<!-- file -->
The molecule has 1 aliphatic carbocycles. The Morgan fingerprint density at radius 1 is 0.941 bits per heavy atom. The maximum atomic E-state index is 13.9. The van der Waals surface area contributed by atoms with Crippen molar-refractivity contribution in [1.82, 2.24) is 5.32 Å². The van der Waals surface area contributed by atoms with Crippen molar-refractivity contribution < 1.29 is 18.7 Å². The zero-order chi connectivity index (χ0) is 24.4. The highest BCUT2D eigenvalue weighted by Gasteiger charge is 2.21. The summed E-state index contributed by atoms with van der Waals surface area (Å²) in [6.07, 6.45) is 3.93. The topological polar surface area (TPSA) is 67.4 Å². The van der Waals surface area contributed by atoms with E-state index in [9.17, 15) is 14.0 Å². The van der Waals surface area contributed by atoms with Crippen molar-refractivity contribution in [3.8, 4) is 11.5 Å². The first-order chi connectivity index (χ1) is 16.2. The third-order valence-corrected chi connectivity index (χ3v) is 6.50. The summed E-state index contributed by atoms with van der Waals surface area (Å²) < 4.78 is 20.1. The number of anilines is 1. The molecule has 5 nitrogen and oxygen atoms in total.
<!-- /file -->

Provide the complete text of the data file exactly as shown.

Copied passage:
The molecule has 1 aliphatic carbocycles. The Morgan fingerprint density at radius 1 is 0.941 bits per heavy atom. The maximum atomic E-state index is 13.9. The van der Waals surface area contributed by atoms with Crippen molar-refractivity contribution in [1.82, 2.24) is 5.32 Å². The van der Waals surface area contributed by atoms with Crippen molar-refractivity contribution < 1.29 is 18.7 Å². The zero-order chi connectivity index (χ0) is 24.4. The highest BCUT2D eigenvalue weighted by Gasteiger charge is 2.21. The summed E-state index contributed by atoms with van der Waals surface area (Å²) in [6.07, 6.45) is 3.93. The topological polar surface area (TPSA) is 67.4 Å². The van der Waals surface area contributed by atoms with E-state index in [9.17, 15) is 14.0 Å². The van der Waals surface area contributed by atoms with Crippen molar-refractivity contribution in [3.8, 4) is 11.5 Å². The first-order chi connectivity index (χ1) is 16.2. The third-order valence-corrected chi connectivity index (χ3v) is 6.50. The summed E-state index contributed by atoms with van der Waals surface area (Å²) < 4.78 is 20.1. The number of anilines is 1. The molecule has 5 nitrogen and oxygen atoms in total.